Case studies

Here are your results based on these filters.

  • Defined contribution pension pot of
  • Other retirement income of
  • Savings (excluding pensions) of
  • Examples of
Back to results

Susan

I’m using my pension to help us buy a home.

Susan, 66, has final salary pension income of £6,000 per year as well as a defined contribution pension pot of £12,000. Her husband has final salary pension income of £20,000 per year and they both receive their full State Pension. They’re currently renting and have £120,000 in savings that they were left by Susan’s mother.

Susan

What Susan wants

We want to use our savings and my pension pot to buy a house so that we won’t have to pay rent anymore.


Susan's idea

Given that it’s a modest amount and I’m already a basic rate tax payer, taking my pension pot in one go feels like the right thing for me to do. It’ll make a useful contribution towards our home.


What Susan does

  1. Susan takes one quarter of her pension pot as a tax-free cash sum of £3,000

  2. She takes the remaining £9,000 as a taxable lump sum

  3. As her other income puts her in the basic rate tax band, she pays £1,800 tax on the lump sum and receives £7,200

  4. In total Susan receives £10,200 which she uses towards buying a house


What Susan gets

Tax-free cash £3,000
Taxable lump sum £9,000 (£1,800 tax leaving £7,200)
Total £10,200

See how we worked this out

  • State Pension age62
  • State Pension£6,549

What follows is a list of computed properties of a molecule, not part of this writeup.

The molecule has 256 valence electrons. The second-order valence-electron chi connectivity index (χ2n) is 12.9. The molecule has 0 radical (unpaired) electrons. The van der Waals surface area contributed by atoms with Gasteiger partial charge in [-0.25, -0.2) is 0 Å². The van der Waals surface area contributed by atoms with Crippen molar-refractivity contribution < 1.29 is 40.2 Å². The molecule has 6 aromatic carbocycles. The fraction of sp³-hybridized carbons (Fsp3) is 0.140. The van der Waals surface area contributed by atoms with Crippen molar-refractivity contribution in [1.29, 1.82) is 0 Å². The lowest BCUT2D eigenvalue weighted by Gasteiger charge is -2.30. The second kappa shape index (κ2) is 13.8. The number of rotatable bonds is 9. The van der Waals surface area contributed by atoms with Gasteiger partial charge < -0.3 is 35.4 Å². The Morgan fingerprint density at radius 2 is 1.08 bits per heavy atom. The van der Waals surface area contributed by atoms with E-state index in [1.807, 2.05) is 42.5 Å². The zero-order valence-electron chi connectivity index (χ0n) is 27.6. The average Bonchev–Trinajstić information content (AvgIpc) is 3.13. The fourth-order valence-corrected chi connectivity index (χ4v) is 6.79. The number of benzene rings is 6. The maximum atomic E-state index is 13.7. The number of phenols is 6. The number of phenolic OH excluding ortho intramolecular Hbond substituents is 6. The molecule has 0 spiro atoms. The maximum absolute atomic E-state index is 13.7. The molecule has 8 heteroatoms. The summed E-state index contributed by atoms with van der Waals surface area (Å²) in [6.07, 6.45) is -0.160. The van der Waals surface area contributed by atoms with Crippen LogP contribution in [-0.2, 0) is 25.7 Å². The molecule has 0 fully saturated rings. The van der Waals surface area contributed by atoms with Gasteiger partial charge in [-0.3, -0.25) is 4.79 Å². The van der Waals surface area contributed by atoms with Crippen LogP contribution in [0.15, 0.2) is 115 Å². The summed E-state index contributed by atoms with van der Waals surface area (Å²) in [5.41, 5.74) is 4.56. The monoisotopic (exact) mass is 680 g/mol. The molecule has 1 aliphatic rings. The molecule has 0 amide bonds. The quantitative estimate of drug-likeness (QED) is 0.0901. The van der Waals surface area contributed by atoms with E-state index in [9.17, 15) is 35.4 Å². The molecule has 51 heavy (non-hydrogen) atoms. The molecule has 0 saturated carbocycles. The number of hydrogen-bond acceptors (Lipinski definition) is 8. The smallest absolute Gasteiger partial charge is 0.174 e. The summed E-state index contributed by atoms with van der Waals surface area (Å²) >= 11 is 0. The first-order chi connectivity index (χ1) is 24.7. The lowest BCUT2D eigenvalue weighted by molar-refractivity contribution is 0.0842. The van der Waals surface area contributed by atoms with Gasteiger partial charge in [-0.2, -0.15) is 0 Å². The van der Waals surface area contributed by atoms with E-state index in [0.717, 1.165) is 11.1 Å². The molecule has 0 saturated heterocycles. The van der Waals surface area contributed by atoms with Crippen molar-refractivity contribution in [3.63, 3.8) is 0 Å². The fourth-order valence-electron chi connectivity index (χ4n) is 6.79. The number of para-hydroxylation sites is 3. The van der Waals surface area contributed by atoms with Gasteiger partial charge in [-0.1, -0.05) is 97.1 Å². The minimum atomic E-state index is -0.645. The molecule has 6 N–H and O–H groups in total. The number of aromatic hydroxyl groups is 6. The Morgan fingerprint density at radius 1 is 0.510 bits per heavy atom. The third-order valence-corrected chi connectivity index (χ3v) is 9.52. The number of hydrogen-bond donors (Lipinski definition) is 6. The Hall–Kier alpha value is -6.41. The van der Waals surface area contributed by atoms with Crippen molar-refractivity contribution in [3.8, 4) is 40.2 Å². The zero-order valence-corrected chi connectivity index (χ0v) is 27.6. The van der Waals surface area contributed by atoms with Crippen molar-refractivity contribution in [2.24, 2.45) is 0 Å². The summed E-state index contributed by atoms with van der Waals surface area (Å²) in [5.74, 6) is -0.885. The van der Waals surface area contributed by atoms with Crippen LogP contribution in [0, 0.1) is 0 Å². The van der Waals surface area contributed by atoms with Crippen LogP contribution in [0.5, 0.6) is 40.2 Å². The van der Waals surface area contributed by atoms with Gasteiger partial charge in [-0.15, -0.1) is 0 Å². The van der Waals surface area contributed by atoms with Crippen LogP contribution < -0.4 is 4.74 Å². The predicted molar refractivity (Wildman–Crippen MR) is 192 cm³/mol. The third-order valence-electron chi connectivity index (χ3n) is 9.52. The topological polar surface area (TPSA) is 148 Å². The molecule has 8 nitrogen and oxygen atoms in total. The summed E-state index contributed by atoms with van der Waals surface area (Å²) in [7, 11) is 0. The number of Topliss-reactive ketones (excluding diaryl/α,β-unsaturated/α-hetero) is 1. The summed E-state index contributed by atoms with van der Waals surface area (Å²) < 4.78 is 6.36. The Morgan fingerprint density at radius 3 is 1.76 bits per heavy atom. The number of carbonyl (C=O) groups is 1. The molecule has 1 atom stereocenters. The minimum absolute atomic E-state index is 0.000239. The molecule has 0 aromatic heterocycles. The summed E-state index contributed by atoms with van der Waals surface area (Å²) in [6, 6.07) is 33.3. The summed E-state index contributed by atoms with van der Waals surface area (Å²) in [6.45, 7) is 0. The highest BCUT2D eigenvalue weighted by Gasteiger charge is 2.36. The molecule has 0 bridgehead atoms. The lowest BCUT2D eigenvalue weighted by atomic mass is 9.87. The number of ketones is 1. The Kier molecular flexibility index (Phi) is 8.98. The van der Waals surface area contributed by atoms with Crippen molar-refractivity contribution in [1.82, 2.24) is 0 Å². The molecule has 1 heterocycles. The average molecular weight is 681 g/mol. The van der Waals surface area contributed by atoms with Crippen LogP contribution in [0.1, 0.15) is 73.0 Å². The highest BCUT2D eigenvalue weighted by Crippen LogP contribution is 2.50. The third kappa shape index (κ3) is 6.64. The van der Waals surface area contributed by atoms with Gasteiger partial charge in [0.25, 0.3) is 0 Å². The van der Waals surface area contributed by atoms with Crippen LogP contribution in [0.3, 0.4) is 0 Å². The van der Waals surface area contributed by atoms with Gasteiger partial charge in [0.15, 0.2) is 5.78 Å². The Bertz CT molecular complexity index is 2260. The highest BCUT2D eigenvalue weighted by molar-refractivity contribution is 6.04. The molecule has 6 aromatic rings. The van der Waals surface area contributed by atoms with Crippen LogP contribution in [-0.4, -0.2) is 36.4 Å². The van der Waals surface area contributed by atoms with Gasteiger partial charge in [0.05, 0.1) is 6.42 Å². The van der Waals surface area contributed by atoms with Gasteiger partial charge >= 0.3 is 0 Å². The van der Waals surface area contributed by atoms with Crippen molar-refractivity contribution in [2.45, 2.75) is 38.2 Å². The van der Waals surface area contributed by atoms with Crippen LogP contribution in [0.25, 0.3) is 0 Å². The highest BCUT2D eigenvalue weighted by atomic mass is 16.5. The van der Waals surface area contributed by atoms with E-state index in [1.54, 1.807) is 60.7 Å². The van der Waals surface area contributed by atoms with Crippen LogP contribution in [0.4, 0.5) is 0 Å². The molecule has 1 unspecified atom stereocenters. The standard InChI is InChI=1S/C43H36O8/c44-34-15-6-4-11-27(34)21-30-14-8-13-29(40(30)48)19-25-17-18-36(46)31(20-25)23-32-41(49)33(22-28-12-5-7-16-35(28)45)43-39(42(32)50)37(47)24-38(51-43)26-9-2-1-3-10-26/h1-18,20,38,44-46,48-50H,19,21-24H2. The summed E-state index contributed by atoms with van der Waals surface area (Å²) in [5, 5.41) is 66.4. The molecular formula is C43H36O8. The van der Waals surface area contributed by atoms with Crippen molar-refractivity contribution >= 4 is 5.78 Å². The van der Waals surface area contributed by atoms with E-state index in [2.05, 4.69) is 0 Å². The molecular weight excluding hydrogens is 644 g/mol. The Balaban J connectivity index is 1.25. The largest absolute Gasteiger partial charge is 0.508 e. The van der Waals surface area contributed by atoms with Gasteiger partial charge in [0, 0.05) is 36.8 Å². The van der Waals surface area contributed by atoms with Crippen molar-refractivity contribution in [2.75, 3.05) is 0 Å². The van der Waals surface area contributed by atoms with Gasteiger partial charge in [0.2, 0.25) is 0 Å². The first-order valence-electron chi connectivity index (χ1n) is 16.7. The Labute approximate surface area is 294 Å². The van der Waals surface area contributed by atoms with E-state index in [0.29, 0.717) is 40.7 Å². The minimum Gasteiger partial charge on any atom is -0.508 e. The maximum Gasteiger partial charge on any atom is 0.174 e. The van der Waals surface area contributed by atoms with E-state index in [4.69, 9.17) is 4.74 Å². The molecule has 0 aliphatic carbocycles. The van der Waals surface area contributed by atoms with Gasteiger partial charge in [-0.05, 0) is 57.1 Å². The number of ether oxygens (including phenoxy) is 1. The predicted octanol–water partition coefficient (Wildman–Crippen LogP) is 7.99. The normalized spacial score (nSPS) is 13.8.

• Pension pot£12,000
  • Other income£6,000 a year
  • Other savings£120,000
  • Property price£145,000

Susan's calculation

Personal allowance (0% tax) Earnings from £0 to £11,850
State Pension £6,549 a year
Final salary pension £6,000 a year
Regular income (subject to tax) £12,549 a year
Lump sum (20% tax) £9,000 (£1,800 tax payable)

Important things to consider

  • As Susan is already in the 20% tax band due to her income, she pays tax at that rate

  • Once Susan has spent all of the money from her pension pot, she'll have to rely on on her final salary pension and her State Pensions, unless she has any other assets she can use to give her an income or is able to claim any additional state benefits

  • If Susan had left the money in the pension pot untouched, the value may have risen, allowing her to withdraw a larger amount at a later date

  • However, there is also a risk that the value of the pot could fall and is not guaranteed

  • This example is based on current law and tax rates. These may change in the future and income tax will depend on individual circumstances

  • The income tax rates and bands for Scottish residents may be different

  • The State Pension amount shown here is the current maximum and is only an example. The amount you get depends on your National Insurance contributions’ record and your individual circumstances. You can get a State Pension forecast by visiting View - Check your State Pension 

Back to results